On September 27, 2012, the Board of Directors for the Foundation for Bluegrass Music announced that four projects will receive a total of $8,000 in grants in 2013.
The educational program at The Freight and Salvage, a legendary Berkeley, CA venue for bluegrass and acoustic music, will include year-round classes in six-week sessions and one-time workshops. Classes will be led by local or visiting musicians. Previous teachers include Mike Marshall, Darol Anger, Laurie Lewis, Bill Evans, Avram Siegel and Eric Thompson. Workshops and classes at the Berkeley Society for the Preservation of Traditional Music are open to all ages, and a Fiddlekids summer camp and year-round workshops for young people are also available.
The Crooked Road: Virginia’s Heritage Music Trail has a history of partnering with musicians, venues, and schools to promote and preserve the traditional music of Southwest Virginia. The grant will fund the creation of an artists roster of musicians willing to present quality bluegrass performances in the region’s schools. The Crooked Road will promote artists and music programs to schools throughout the 19-county region, and implement at least 6 performances in 2013, reaching more than 3,000 students.
The project organized by the Durango Bluegrass Meltdown, a festival in Durango, CO, will expand the current Kids Program from 11 events over one weekend (9 Bluegrass in the Schools presentations, 1 Kids Bluegrass Workshop and 1 Kids Bluegrass Jam Session), to a total of 28 events hosted over the course of a year (7 additional school presentations, 5 additional workshops, and 5 additional jam sessions). Hosting multiple events throughout the year will increase awareness and appreciation of bluegrass music in the region, with approximately 3,000 young people and 200 adults benefiting.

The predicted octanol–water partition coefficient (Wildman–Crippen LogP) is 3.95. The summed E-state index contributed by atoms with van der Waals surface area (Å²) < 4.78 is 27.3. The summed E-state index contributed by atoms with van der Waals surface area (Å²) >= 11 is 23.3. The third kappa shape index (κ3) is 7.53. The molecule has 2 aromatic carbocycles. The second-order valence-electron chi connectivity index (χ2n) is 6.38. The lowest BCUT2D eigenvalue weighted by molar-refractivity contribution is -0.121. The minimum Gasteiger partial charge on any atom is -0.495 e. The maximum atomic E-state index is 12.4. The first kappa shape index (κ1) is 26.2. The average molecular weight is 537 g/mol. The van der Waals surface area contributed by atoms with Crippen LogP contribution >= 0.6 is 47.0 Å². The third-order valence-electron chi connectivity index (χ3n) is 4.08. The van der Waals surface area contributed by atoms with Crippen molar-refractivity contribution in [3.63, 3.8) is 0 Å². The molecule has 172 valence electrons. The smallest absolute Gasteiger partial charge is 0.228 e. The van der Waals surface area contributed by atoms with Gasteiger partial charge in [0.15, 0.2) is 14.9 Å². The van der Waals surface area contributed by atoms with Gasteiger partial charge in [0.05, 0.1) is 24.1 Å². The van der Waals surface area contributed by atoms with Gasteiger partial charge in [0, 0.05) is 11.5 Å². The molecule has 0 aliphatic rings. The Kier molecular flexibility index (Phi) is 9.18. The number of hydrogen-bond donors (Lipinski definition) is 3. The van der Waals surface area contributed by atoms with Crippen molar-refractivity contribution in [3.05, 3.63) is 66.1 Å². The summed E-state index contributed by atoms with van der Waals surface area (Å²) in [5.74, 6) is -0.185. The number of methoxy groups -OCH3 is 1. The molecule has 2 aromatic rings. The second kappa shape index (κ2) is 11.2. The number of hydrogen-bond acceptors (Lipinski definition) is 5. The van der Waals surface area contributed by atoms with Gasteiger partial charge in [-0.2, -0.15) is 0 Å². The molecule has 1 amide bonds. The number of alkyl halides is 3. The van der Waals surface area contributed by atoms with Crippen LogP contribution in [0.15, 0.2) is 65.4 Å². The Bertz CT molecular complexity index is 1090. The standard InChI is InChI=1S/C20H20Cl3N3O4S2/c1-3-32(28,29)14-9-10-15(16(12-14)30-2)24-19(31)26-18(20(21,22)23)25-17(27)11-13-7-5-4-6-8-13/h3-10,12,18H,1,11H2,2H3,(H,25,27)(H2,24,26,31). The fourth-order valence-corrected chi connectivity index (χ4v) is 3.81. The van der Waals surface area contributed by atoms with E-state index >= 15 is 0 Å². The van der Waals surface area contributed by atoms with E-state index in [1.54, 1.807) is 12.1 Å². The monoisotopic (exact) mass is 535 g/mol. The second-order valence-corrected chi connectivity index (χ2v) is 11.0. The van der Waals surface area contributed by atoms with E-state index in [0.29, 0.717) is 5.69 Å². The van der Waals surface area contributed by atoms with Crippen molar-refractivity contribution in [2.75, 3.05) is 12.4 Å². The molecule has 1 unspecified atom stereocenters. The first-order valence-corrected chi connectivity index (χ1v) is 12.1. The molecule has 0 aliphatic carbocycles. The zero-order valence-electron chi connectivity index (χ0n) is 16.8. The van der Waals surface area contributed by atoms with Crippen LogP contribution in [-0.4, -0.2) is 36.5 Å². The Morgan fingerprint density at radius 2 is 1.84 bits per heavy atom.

Clay County, WV was once a small, vibrant bluegrass community with music instruction in its six schools. But due to a severely depressed economy, all music programs except one have been eliminated. The Bluegrass Foundation grant will revitalize music in local schools through a blend of Guitars in the Classroom teacher training, song-leading and playing, and mentorship by community players, led by the last music teacher in the county. The county’s 2,000 students will be included in after-school music clubs, daily classroom music integration, and assemblies. Twenty-four teachers and volunteers will be trained to lead music in K-12 classrooms and after-school programs.
Bluegrass Foundation grants for the coming year have been named in honor of two legendary contributors to the genre, both who passed away in 2012: banjo player Earl Scruggs, a member of the International Bluegrass Music Hall of Fame; and California event producer Warren Hellman, a recipient of the IBMA Distinguished Achievement Award. Qualifying for a grant is a competitive process, and candidates must meet the Foundation’s Grant Application Guidelines.
For more info, visit http://bluegrassfoundation.org/Grants or write to The Foundation for Bluegrass Music, 2 Music Circle South, Ste. 100; Nashville, TN 37203.